The Hotel Alarm Clock May Go Away, And I Welcome Its Demise

Marriott is considering doing away those nightstand staples in a cost-cutting measure.

Businessman sleeping on bed and his hand reaching to turn off alarm clock with speedy action at 6:30 AM, Wake up early morning concept. Hotels with alarm clocks may soon become a thing of the past.
Your frustration with the hotel alarm clock may be coming to an end.
Serts / Getty Images

As the conventions of travel change during the COVID-19 pandemic, I mourn the loss of airline magazines and sympathize with (but worry about) the proliferation of airport fees.

One cost-cutting measure that I applaud? The end of the hotel alarm clock.

At the recent Americas Lodging Investment Summit, this was actually a major topic of conversation. “The key thing is we have to be able to figure out how to service our guests at the end of the day. And the vast majority of our owners would agree with us,” said Liam Brown, Marriott group president for the U.S. and Canada (as noted by The Points Guy). “It’s been a wonderful opportunity to look at some of those things that are historic in nature and have no application in terms of the real life we live in today.”

So while free breakfasts and loyalty programs were discussed — along with the challenges of hotel occupancy that can swing from 10-90% during a pandemic — we’re going to focus on the alarm clock.

Travel sites are showing a mixed response. View From a Wing is against the possible removal of the clocks. “People may be able to use their phones as alarm clocks, though try teaching some older guests to do that (they may have smart phones but that doesn’t mean they know how to use their apps),” as Gary Leff writes.

As a counterpoint — and one I wholeheartedly agree with — Ben Schlappig at One Mile at a Time notes that older guests would probably rely on wake-up calls instead, alarm clocks tend to go off when the previous guest sets them (and then forgets them), they rarely state the correct time, they’re too bright and, as a shared device, they’re kind of gross.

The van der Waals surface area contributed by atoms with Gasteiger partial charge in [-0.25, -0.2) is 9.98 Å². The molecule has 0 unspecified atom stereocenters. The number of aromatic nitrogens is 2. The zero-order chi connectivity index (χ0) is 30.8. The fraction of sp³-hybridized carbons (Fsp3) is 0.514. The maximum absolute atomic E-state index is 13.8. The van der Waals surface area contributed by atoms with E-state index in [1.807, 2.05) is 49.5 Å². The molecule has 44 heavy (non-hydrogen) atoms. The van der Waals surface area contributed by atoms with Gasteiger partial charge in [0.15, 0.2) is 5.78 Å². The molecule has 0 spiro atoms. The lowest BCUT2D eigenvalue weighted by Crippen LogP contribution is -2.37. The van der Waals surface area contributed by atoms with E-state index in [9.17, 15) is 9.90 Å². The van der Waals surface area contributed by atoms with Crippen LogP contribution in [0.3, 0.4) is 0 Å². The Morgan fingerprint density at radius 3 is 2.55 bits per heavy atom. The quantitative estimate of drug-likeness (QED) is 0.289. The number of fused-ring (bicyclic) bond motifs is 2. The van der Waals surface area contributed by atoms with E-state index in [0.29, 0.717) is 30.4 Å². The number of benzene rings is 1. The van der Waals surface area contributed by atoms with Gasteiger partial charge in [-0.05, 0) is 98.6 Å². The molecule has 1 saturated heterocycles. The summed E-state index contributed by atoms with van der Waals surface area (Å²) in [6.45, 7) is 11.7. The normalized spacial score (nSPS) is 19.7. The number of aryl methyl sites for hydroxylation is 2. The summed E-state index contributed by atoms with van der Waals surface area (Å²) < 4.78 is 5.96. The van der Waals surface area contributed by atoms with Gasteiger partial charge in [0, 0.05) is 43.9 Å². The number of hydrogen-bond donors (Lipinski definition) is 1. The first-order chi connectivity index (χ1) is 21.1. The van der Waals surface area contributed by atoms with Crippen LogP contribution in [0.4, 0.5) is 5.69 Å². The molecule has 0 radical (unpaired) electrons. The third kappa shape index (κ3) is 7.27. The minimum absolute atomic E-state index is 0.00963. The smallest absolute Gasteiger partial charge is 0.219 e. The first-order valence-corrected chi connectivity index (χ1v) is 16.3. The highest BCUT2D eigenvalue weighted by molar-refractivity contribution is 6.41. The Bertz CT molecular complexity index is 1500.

I could keep going: Most of these alarm clocks are outdated, seemingly built around the time of the first iPods (you try use that “docking” station). They’re ridiculously hard to program and then trust that you programmed them correctly. Also, they’re hard to unplug and often tethered in a way so they can’t be removed or put away.

Suggestion: If you’re not offering bedside tablets that control all the features in your room (and probably include a digital alarm clock app), offer very simple alarm clocks as an option during the reservation or check-in process; if a guest for some reason pockets one, it’ll get charged to the card on file (as part of those “incidental charges”).

(As for travelers? If you’re not using your phone, we have some options for alarm clocks if you’re willing to bring your own along.)

And since the majority of guests are using that 10-year old clock simply as a way to tell the time and not as an alarm, make it more useful: If you must have them on the nightstand, make them available with USB ports or wireless charging pads. Or, you know, just do away with them and have charging ports or even just an outlet for the phone near the nightstand; 83% of respondents on a recent survey report “being frustrated if an outlet isn’t near them, directly by their bed or nightstand, when staying at a hotel/motel.”


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